Zamata’s recent casting on SNL sparked a thousand think-pieces about whether this heralded a new era of diversity. Tanner Colby’s speculation at Slate, based in SNL‘s actual history, is the most informed on the matter. (Spoiler: maybe.) But all eyes will be upon her, and we wish her godspeed. It’d be nice for everyone if she lasted more than a season.
It’s likely you’ve heard of Jolie before. 2014 is the year she becomes the first woman to do a Ron-Howard-type Oscar-bait picture in the form of the adaptation of Unbroken, the Laura Hillenbrand book about a Teflon World War II survivor. If the film ends up actually being good in its Oscar-baity way, we might be able to hold it up in the future as proof that women can do sentimental war movies with the best of ’em. Equality on all fronts, ladies.
Forty-four years ago, Perhacs made a small record called Parallelograms. The music critics call it psychedelic-folk; it sounds like a very simple, pure form of Joni Mitchell, without the trilling. (You can listen on Spotify.) It became a cult record. This spring she will finally release her second album on Sufjan Stevens’ label. I am intrigued. Imagine being a cult figure, and then deciding to come back to the fold, after 40 years dancing barefoot in the forest anyway. I’m hooked already, someone write the profile, please.
Oliver is already the author of an enormously popular trilogy of YA novels called Delirium. Her upcoming standalone novel, called Panic, is already the subject of vociferous GIF discussions on Goodreads. Most of her impatient fans are worried it is going to be a Hunger Games ripoff, which is a market you’d think Divergent already has cornered! But it could also very well be the next thing your teenage daughters are explaining to you as a sort of religious text; Oliver has a sensitivity unusual in her genre. Definitely worth watching, this book’s release.
She’s kind of hard to describe, but I will certainly be glad to have Neneh Cherry back after what feels like a VERY long absence. (Yeah, yeah, she’s been kicking around but not loudly enough.) You can listen to the new single here. Sounds like fine form to me.
Everyone loves Orphan Black, of course. And Maslany was at the Golden Globes this past weekend. In this era of binge-watching, I bet the series is only going to hit its stride of major acclaim when its second season appears in April. But this young woman, who already plays the part of several clones on the show, is poised on the verge of big stardom as a result.
Gessen, a journalist, recently moved to the United States to escape the ongoing persecution of LGBT people in her native Russia. She’s pretty much the world’s leading authority on Pussy Riot. She wrote a whole much-admired biography of Putin too. And as such is fast becoming the kind of deep-reporting nonfiction writer who serves as an inspiration to the rest of us. She’s the person I would turn to, every time, to read about what’s going on in Russia right now.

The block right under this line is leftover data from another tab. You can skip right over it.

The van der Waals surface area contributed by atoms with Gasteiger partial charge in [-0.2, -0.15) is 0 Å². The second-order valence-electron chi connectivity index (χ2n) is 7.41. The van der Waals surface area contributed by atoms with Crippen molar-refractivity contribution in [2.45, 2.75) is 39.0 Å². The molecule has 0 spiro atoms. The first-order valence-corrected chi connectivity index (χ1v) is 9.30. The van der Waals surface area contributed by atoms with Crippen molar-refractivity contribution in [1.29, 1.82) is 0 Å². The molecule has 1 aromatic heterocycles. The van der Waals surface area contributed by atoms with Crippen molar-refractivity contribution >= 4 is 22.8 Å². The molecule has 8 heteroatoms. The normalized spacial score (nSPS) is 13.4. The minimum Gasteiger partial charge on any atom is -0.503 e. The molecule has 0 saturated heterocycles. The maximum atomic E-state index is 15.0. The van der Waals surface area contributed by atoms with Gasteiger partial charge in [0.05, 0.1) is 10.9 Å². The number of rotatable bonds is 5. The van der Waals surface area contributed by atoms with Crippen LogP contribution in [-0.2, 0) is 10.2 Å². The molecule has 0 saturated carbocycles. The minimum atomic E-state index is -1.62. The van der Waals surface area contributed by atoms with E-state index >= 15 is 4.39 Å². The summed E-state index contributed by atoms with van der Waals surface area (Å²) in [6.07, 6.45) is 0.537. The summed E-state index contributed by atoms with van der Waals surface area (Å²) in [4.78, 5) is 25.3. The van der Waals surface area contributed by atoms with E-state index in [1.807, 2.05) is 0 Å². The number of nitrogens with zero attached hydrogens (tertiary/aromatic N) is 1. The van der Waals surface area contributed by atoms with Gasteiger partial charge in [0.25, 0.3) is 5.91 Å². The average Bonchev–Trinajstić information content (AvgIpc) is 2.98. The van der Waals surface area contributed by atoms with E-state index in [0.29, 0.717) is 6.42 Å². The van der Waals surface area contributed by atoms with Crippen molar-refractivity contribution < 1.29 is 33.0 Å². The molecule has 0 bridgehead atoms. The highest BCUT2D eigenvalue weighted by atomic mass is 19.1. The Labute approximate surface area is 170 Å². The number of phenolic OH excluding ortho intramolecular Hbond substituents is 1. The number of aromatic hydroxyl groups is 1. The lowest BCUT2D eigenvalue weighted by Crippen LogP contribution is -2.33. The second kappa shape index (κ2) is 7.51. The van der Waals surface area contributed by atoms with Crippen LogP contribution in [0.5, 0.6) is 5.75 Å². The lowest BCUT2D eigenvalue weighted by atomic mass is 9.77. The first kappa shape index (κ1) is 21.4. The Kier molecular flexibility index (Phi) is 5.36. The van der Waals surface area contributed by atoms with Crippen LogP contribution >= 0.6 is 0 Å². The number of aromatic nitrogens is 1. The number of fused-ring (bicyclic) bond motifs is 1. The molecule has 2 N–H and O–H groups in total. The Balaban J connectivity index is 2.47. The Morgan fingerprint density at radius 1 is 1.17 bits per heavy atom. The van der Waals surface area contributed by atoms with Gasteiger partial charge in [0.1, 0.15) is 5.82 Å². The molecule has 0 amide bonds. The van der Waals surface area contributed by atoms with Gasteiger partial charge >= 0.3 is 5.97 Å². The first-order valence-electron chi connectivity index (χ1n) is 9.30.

Her new album will be produced by a TV on the Radio guy. Isn’t that enough to intrigue you? Look for FOOD to arrive in April. Seems apt, given her recent graduation from culinary school and her authorship of the world’s leading music about milkshakes.
The Melissa McCarthy juggernaut’s been under construction for a couple of years now. But come July it’ll get its big test in the form of Tammy, a big road movie with Susan Sarandon whose script was actually penned by McCarthy and her director Ben Falcone. Sarandon plays the foul-mouthed grandmother of McCarthy’s loserish character, so it won’t be too reminiscent of Thelma and Louise. The July release suggests that the studio has great hopes for this one. But I can’t wait to see what it reveals of McCarthy’s own taste and outlook. Her career so far has been defined mostly by what other people think she can do.
This trained bookbinder’s debut novel, Elizabeth Is Missing, was the subject of a heated auction in the UK. Another of these missing-lady novels, evidently a hot genre lately, it’s garnering a lot of advance excitement. The twist here is that the narrator’s mind deteriorates as the story goes along. It’s the only big commercial debut this year that sounds any good at all; have a feeling this will be a beach-read favorite.
Laura Jane Grace
Our music editor wrote earlier this week about her band Against Me!’s new album, Transgender Dysphoria Blues. It’s also winning raves from heights as high as the New York Times. It’s clearly a conversation-starter of an album.
Nadler is much-beloved among the kind of Brooklynish-Portlandish set who were Wiccans in high school. With her new album, July, there is a very good chance she will break out to a wider audience this year. Listen to the new single here.
Ms. Cox already won the hearts of many by playing Orange Is the New Black‘s most convincing and bewitching inmate, Sophia Burset. So far, in the first two weeks of 2014, she’s smacked down Katie Couric so effectively everyone could do nothing but stand back and applaud. She is also eventually releasing a documentary on the incarceration of trans woman CeCe Macdonald.
Shelton’s new film stars Keira Knightley, which is regrettable. But I’m still going to see it because Shelton is the one director in the whole indie-mumblecore stable who is doing interesting things with the aesthetic. So I will see this latest foray into the realm of female loserdom — Knightley plays a woman terrified by a marriage proposal — and focus on the writing and direction, yes I will.